It was the last holiday. Meeting with Sam, Ami, and Kelly in London to show them around Europe for their first time. It was photos on the bridge, Southbank, and so much walking. It was wishing I lived in the flat we stayed in and how I wish this was where I lived always. It was Mad Hatter’s Tea at Sanderson and boozy cocktails and Tate Modern and cider upon cider. It was walking to Duck and Waffle for the views and being overwhelmed by all the gorgeous men that surrounded us. It was an hour long queue at The Breakfast Club so they could see what I always rave about and being disappointed not seeing the attractive waiter who is usually there. It was Ami struggling with jet lag and falling asleep at the National Gallery. It was taking the overground to Harry Potter Studio and seeing it for another time through the eyes of my friends. It was their squeals, their “look at this!,” their obvious excitement that made me laugh and smile and so damn happy because Harry Potter brings everyone together, really. It was seeing the women with the tasseled trousers and wondering where she got them. It was buying them at Topshop the next day. It was early mornings to Nordic Bakery and walking around Regents Park showing Sam the school I went to and the gorgeous trees and shit all along the roads. Oh, beauty mixed with shit. Sounds about right. It was Byron Burgers in Shoreditch and a speak easy under The Breakfast Club and Kelly getting excited because a local said, “I’m so glad there aren’t tourists here” and there we were, tourists with locals. It was waking up at an ungodly hour the next day to catch the Eurostar to Paris and freaking out thinking we weren’t going to make the train and panic, panic, panic. It was grabbing a taxi outside Nord and the girls looking in every direction trying to see every inch of Paris that they could. It was Charlotte, our Airbnb host, and the spiral staircase and sleeping on top of a crate and walking around downtown and seeing the Eiffel Tower way, way up close. It was walking along Champs-Élysées to go to Sephora and grabbing face masks and contour. It was seeing a sign that said “j’existe” because yes, I do. It was a tiny dog on the metro who liked everyone but me and falling asleep as soon as we got back because I was so very tired but the girls stayed up for me. It was Nutella crêpes in the Latin Quarters and Shakespeare and Company bookshop and getting drunk on cheap wine and texting people we shouldn’t. It was going to the Red Light District hoping to go to a burlesque show but ending up in an abandoned warehouse watching a French band play and dancing all night. It was drinking and drinking and drinking and listening to the bands we hadn’t heard since high school. It was going to get a huge omelette and coffee the next afternoon because we slept in and seeing the whole of Paris from the top of Galeries Lafayette. It was eating shitting Italian food and walking towards the Louvre to see the Eiffel Tower in the distance sparkle. It was Tiger bar and gin and walking walking walking. It was saying goodbye and onto the next adventure.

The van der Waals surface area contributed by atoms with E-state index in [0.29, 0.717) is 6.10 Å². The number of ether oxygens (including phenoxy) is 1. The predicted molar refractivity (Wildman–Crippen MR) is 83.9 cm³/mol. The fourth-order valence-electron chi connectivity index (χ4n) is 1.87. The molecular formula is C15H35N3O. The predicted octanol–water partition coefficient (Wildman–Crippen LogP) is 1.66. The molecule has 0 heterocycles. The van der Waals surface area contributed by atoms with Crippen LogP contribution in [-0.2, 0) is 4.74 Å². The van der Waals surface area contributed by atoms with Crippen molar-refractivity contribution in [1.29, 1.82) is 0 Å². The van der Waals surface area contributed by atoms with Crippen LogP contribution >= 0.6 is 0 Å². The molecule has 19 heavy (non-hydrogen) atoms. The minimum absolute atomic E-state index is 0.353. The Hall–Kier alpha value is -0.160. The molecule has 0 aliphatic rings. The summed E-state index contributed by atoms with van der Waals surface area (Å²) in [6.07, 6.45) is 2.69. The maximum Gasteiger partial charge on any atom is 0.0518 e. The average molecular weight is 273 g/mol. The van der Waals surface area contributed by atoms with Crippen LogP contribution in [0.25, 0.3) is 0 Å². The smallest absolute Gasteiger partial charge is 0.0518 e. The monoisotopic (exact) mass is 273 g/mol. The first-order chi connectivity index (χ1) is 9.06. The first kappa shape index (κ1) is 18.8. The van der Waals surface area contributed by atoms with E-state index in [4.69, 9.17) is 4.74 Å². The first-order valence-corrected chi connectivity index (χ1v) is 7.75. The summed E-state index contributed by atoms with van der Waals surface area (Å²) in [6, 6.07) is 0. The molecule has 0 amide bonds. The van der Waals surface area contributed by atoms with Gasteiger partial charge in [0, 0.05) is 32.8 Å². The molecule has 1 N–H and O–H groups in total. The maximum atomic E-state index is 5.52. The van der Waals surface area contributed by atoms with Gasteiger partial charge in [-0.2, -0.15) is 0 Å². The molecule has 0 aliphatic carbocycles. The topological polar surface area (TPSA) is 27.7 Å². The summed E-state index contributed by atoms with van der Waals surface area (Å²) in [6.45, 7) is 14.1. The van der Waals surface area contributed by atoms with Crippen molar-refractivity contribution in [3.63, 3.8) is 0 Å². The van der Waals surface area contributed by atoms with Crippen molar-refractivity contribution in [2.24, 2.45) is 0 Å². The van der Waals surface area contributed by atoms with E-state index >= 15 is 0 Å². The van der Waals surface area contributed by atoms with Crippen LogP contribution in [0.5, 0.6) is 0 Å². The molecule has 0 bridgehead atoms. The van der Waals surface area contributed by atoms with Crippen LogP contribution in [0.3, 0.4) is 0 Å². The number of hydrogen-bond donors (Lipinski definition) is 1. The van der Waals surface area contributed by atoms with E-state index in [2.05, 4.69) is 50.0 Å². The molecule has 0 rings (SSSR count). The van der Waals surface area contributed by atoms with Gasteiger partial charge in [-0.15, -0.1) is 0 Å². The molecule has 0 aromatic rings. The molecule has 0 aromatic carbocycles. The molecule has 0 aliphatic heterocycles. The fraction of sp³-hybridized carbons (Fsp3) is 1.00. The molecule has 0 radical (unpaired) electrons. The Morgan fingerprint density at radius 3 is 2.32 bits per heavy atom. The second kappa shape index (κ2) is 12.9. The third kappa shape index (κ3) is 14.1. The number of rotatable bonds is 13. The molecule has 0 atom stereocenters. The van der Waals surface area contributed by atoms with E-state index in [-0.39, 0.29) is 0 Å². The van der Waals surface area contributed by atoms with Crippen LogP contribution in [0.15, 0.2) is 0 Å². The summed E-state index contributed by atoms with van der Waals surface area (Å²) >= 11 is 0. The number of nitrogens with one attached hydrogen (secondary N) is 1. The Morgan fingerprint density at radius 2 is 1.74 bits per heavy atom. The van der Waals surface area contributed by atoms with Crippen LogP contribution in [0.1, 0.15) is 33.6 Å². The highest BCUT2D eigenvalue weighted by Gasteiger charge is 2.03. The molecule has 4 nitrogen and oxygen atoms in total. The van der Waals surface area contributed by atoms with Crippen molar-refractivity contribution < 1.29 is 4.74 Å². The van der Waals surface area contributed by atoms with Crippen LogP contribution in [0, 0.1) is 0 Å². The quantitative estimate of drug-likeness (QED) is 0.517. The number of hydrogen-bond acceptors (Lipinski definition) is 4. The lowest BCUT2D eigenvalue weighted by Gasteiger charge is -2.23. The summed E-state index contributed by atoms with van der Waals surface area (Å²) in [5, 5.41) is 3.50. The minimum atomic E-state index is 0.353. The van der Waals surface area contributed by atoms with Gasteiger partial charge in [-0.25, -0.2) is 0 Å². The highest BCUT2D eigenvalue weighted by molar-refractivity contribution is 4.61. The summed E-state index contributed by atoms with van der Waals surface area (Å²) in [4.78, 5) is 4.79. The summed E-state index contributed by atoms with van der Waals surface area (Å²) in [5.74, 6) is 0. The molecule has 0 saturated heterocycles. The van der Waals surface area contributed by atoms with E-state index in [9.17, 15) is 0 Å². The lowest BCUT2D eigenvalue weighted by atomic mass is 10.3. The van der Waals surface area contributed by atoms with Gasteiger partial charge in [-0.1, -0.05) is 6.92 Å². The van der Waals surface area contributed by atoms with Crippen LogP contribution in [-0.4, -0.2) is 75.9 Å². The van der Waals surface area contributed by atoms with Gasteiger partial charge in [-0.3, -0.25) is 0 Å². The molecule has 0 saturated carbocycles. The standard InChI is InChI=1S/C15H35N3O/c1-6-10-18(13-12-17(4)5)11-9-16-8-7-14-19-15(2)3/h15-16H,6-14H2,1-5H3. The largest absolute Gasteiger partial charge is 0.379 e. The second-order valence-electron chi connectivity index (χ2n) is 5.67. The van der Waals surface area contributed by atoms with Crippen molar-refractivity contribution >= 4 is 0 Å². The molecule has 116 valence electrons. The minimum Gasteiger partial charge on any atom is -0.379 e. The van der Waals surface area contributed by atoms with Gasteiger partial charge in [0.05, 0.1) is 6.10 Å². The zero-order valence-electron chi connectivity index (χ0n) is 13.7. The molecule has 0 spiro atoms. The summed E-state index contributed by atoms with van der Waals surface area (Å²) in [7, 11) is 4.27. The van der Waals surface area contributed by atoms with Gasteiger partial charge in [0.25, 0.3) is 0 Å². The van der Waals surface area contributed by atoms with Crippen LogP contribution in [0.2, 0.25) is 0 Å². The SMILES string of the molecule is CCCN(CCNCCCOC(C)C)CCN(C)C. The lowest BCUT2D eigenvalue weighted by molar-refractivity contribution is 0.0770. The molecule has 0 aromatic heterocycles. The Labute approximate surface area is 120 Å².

It was taking a taxi to the airport outside of Orly and getting upgraded to a suite and reading a book all afternoon and taking the longest shower and watching Netflix waiting for Alyssa. It was Alyssa getting completely lost and ending up walking on the highway. Silly girl. And then we woke up and we’re heading to Milan onto our last adventure together. It was seeing the three hottest guys we’ve ever seen in our lives and slightly drooling wondering where they were going. It was the Milan train station and men leering and walking across the street, and finding our hostel neatly tucked away, a five minute walk from the station. It was seeing the Duomo from the stairs and being blown away by it. How could something that gorgeous be made so long ago? It was walking around in the heat and pasta and gelato and sitting in the park for hours to read and wondering, “Is this all? Are we so pretentious that we aren’t impressed by Milan?” It was going to a rainy rainy Venice and being claustrophobic by the winding and tiny streets. It was being an Instagram husband and Lizzie McGuire movie references and couples heavily making out and Kat Von D liquid lipstick inside Sephora and sitting on very hard bars inside the train station before heading back. It was the hot bartender at the hostel and Arctic Monkeys playing quite loudly in the common room. It was being so amazed by the view from the top of the Duomo and wondering why we hadn’t done it sooner. It’s taking photos at the top of one another, our last one as roommates abroad.


It’s heading back to Argenton for the last time and packing up our apartment and having a goodbye dinner with the teachers and crying and stealing toilet roll from the student toilets and having a goodbye party with my favorite students who made me laugh and laugh and cry and cry and drinking more cheap wine with Alyssa and attempting to see how far we could kick our slippers out the window and yelling into the night air and watching 90s rom-coms and The Bachelor and First Dates and Scream and Don’t Breathe and getting so angry when the wifi would cut out at the best parts!! It was crying when I said goodbye to Eleonore and hugging Alyssa in Paris as we went our separate ways. Her back home and me to Scotland to meet Matt. It was everything that I missed and everything that I misremembered. It was all the best parts, hard parts, sad parts, and everything in-between. It was everything.

Living My Life Online

More and more lately, I’m thinking about deleting all of the apps off my phone, deleting Facebook, and just having email, text, and a phone call by way of people reaching me. Oh, and my physical address for those fortunate enough to know me IRL. I have out of body experiences of myself, holding my phone, and endlessly scrolling on the nothingness that surrounds the internet. The posts of people’s babies and dogs, or “how to lose those extra five pounds!,” or the awful internet trolls that leave comments all over the place that makes this online world and life too much sometimes.